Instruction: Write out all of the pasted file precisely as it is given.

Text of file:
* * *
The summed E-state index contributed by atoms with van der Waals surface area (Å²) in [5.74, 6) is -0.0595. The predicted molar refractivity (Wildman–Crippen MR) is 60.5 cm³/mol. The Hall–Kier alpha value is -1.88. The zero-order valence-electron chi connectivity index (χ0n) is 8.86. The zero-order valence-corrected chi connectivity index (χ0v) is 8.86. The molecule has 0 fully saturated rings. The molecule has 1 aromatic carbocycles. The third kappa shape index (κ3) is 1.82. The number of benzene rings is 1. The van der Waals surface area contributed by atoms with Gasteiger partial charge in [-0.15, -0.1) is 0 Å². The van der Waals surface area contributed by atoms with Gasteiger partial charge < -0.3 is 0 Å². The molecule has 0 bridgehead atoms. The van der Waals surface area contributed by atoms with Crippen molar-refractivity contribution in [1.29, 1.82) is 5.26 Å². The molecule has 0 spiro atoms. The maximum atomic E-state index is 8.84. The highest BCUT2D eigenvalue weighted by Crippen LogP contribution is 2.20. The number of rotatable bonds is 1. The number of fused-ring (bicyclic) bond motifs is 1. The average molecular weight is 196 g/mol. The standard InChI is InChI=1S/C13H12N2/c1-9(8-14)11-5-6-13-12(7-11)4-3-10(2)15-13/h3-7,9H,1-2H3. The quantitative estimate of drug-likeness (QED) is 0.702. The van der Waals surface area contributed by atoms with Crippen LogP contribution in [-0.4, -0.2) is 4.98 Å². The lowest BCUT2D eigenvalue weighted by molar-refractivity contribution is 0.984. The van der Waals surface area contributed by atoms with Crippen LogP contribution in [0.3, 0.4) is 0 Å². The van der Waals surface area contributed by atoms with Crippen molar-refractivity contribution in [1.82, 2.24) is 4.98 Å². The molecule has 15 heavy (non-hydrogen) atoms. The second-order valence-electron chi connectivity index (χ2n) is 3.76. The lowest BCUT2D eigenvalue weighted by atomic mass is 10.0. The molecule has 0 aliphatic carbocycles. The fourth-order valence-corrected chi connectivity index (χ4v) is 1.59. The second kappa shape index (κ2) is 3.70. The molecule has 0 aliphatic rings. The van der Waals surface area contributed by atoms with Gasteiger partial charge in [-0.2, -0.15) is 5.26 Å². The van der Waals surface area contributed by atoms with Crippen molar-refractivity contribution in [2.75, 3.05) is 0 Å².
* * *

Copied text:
The summed E-state index contributed by atoms with van der Waals surface area (Å²) in [5.74, 6) is -0.0595. The predicted molar refractivity (Wildman–Crippen MR) is 60.5 cm³/mol. The Hall–Kier alpha value is -1.88. The zero-order valence-electron chi connectivity index (χ0n) is 8.86. The zero-order valence-corrected chi connectivity index (χ0v) is 8.86. The molecule has 0 fully saturated rings. The molecule has 1 aromatic carbocycles. The third kappa shape index (κ3) is 1.82. The number of benzene rings is 1. The van der Waals surface area contributed by atoms with Gasteiger partial charge in [-0.15, -0.1) is 0 Å². The van der Waals surface area contributed by atoms with Gasteiger partial charge < -0.3 is 0 Å². The molecule has 0 bridgehead atoms. The van der Waals surface area contributed by atoms with Crippen molar-refractivity contribution in [1.29, 1.82) is 5.26 Å². The molecule has 0 spiro atoms. The maximum atomic E-state index is 8.84. The highest BCUT2D eigenvalue weighted by Crippen LogP contribution is 2.20. The number of rotatable bonds is 1. The number of fused-ring (bicyclic) bond motifs is 1. The average molecular weight is 196 g/mol. The standard InChI is InChI=1S/C13H12N2/c1-9(8-14)11-5-6-13-12(7-11)4-3-10(2)15-13/h3-7,9H,1-2H3. The quantitative estimate of drug-likeness (QED) is 0.702. The van der Waals surface area contributed by atoms with Crippen LogP contribution in [-0.4, -0.2) is 4.98 Å². The lowest BCUT2D eigenvalue weighted by molar-refractivity contribution is 0.984. The van der Waals surface area contributed by atoms with Crippen LogP contribution in [0.3, 0.4) is 0 Å². The van der Waals surface area contributed by atoms with Crippen molar-refractivity contribution in [1.82, 2.24) is 4.98 Å². The molecule has 15 heavy (non-hydrogen) atoms. The second-order valence-electron chi connectivity index (χ2n) is 3.76. The lowest BCUT2D eigenvalue weighted by atomic mass is 10.0. The molecule has 0 aliphatic carbocycles. The fourth-order valence-corrected chi connectivity index (χ4v) is 1.59. The second kappa shape index (κ2) is 3.70. The molecule has 0 aliphatic rings. The van der Waals surface area contributed by atoms with Gasteiger partial charge in [-0.2, -0.15) is 5.26 Å². The van der Waals surface area contributed by atoms with Crippen molar-refractivity contribution in [2.75, 3.05) is 0 Å².